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Iditarod Race

Compiled By: Mrs. G

The Iditarod Race can be a fun unit to do with your students. Here is a collection of ideas, activities and books to go along with this unit.

Iditarod Race
Posted by: Kellie

I live in Alaska, and the Iditarod dog sled race starts on March 5th from Anchorage to Nome. We make a hallway bulletin board display of the miles on a strip, marking towns along the route with little orange flags. Each class makes a sled with a photo of the kids done in a unique way. I think I'll take a photocopy of a Dr. Suess vehicle and add my kids heads as the dog team or passengers...anyway, we place our teams on the board and for the total pages a class reads they can move their sled that many miles. Something like that. It takes a bit of time to total the pages, but it's fun to watch the sleds move each day. Our goal is for each class to finish. We don't reward the fastest team, because class sizes vary. We're planning on having the older kids take reading pledges to raise money for new library books, and end the race/reading pledge with a Dr. Suess B-day party, a day of activities and a dance in the gym.

Posted by: natalie

We do a whole unit on the iditarod. I don't know where you live but we have a man that races sled dogs come to our school (upstate new york). The kids get a ride in the sled and a presentation on how they train and keep the dogs. The iditarod also has a teachers packet full of great activities. You need to write to them. There is also a catalog where you can buy real dog booties.
Hope this helps.

Posted by: CLykowski

I am in Michigan and I teach Fifth Grade.The Iditarod is one of my favorite units to teach! I do a simulation with this unit. The kids are actually put into teams and start by writing persuasive letters to a company requesting money for support. Based on their letter, teams are given 'money' to purchase supplies for the race. When the race actually begins, the teams draw a fate card everyday that tells them how far on the trail they go. They are all trying to beat their actual musher that they follow to Nome! My lower kids read Balto/Stone Fox. We also do Woodsong, Bright STar, Bright Dawn. There are so many things to do with this unit. We also have a storyteller come in as Susan Butcher. She's fabulous! The kids really believe she's Butcher! We also have a musher with the sled and dogs come. At the end of the unit we have an I-Kid-A-Rod where our kids race from checkpoint to checkpoint.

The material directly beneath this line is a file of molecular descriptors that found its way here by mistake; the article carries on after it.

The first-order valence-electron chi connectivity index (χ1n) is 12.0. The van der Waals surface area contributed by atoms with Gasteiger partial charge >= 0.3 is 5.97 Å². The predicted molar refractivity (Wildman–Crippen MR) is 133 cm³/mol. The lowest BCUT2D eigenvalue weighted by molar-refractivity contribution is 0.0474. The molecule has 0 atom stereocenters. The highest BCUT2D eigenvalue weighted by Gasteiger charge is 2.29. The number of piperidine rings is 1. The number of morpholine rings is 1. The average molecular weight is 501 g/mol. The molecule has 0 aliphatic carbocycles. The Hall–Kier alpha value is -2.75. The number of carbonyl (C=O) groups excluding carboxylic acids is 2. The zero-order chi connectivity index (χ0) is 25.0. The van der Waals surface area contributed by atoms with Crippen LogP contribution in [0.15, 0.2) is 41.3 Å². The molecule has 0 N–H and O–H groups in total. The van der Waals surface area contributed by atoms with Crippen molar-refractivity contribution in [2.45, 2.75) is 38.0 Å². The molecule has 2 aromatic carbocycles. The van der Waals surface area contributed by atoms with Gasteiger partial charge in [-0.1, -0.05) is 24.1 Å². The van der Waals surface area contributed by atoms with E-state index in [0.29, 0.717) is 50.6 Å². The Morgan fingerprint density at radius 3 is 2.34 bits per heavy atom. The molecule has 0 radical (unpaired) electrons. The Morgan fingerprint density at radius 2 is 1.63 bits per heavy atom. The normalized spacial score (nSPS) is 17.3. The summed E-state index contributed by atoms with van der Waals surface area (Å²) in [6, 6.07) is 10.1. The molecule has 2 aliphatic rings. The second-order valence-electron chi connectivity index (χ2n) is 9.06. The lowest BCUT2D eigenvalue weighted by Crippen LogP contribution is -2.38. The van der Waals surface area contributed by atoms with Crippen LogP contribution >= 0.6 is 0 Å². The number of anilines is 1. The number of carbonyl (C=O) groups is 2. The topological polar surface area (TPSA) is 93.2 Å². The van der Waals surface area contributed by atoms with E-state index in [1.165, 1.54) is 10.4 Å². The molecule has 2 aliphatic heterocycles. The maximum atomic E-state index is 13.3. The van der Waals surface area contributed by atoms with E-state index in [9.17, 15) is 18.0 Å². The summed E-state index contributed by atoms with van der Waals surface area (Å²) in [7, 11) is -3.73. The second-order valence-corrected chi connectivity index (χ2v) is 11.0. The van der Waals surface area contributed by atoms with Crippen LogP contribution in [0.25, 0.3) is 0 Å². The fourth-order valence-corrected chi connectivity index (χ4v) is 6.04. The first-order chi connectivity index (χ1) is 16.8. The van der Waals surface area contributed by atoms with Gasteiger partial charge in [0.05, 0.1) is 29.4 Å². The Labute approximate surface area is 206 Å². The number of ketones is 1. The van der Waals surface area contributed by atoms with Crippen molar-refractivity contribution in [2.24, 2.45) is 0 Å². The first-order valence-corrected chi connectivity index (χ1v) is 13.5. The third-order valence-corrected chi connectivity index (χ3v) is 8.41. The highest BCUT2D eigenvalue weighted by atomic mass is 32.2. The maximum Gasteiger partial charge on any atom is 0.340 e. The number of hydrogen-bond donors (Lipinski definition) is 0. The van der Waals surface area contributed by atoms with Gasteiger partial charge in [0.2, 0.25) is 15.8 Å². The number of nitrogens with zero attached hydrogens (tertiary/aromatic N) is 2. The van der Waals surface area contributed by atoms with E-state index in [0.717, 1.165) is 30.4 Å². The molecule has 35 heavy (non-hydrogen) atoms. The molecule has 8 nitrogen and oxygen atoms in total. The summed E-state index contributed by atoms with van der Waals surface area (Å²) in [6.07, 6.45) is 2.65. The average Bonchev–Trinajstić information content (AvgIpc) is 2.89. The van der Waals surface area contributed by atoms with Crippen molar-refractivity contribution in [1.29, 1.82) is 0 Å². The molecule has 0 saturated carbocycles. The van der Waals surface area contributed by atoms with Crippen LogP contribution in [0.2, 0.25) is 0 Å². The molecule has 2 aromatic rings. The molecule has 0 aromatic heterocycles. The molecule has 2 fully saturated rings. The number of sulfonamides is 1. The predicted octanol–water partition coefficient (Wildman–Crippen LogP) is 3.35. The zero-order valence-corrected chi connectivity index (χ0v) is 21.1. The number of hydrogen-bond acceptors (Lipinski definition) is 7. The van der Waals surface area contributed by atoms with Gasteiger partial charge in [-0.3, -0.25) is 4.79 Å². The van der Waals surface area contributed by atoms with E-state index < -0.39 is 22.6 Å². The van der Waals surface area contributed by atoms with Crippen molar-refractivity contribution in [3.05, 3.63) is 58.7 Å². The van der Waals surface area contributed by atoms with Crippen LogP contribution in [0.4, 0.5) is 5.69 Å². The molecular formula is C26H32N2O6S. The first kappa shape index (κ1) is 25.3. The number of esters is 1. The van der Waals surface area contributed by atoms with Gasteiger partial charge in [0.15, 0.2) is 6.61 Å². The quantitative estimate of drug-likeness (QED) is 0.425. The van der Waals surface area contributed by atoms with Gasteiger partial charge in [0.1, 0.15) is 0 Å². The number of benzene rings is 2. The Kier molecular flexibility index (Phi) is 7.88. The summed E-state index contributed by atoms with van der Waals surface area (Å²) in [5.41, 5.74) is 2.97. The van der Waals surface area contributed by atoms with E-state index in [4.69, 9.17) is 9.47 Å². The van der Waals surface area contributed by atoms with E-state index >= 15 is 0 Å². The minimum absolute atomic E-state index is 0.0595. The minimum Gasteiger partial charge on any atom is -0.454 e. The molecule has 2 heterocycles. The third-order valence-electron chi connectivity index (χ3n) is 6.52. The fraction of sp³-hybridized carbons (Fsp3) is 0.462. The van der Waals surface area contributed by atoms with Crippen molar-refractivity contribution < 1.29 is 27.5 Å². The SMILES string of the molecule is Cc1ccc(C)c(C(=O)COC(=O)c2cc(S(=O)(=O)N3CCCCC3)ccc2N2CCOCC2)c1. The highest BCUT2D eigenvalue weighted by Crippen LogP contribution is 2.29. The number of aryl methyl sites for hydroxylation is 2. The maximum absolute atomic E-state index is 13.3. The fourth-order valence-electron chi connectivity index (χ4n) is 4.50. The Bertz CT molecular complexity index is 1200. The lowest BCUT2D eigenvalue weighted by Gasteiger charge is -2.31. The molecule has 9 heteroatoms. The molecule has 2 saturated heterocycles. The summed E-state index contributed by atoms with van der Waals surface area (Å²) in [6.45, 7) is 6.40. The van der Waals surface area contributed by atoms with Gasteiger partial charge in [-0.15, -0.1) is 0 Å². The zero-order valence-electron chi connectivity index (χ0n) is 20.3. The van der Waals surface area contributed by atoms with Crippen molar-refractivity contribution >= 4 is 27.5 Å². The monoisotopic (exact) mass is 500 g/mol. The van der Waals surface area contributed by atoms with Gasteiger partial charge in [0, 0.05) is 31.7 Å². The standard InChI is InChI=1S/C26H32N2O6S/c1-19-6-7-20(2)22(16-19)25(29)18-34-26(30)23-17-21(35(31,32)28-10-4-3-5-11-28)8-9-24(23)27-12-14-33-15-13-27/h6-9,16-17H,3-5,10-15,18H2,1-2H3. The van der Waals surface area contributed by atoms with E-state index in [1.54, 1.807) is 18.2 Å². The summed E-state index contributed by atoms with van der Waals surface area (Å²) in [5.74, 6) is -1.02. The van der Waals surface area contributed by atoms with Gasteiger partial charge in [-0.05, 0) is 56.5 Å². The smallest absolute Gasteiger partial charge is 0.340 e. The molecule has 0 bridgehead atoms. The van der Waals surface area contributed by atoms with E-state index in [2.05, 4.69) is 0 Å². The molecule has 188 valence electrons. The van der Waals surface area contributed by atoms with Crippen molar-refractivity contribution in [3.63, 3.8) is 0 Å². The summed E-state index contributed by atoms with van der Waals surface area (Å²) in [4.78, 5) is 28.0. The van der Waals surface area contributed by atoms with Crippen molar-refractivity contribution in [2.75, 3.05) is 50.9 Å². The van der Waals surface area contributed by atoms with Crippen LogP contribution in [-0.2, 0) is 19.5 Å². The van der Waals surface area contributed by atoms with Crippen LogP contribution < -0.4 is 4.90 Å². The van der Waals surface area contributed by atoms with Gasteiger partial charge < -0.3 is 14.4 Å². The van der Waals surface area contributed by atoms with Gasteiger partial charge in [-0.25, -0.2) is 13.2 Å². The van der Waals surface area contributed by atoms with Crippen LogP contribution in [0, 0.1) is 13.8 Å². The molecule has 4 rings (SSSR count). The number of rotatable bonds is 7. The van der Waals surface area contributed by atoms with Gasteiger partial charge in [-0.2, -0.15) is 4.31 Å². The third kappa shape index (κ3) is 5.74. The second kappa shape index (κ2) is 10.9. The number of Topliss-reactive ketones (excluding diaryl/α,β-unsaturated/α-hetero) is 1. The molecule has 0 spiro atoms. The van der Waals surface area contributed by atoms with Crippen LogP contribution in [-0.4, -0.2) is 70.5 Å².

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4th Grade Teacher
Posted by: TeachinginSC

There is a great story called Akiak. We read it every year. Our school really gets into the Iditarod. Every class chooses a musher to follow. The results - the lead team and the "Red Lantern" team (last place) - are announced at the end of everyday. The winning classes (winner and red lantern) get an ice cream (or Eskimo Pie) party at the end. The kids get really into this - getting to know their musher and his or her dogs.

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Posted by: Margaret

You probably already do this, but if not, be sure to have your children read "Stone Fox" either before or as a part of your study. And then be sure to show them the movie "Iron Will" if your school allows. These two sources are wonderful. Even though they do not directly involve the Iditarod, they are about sled racing, and also make a great Venn diagram opportunity.

iditarod unit
Posted by: Rita

I did this in my class last year and the kids loved it, we built sleds out of popsicle sticks, read the Novel: Silver as a class, we also drew our mushers out of a hat and tracked them on the internet. the Iditarod website offers a kit that you can purchase which has great ideas and there are tons of sites. If you can't locate them, let me know and I will copy my site url's and email to you, happy mushing!

Iditarod book
Posted by: Mrs. G

I teach 5th grade as well. We have a story in our basal that is an excerpt from the book Iditarod Dream by Ted Wood. We read the entire book to our class it is only 48 pages with lots of pictures. It tells the story of a boy who competed in the Jr. Iditarod. ;)

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Posted by: rita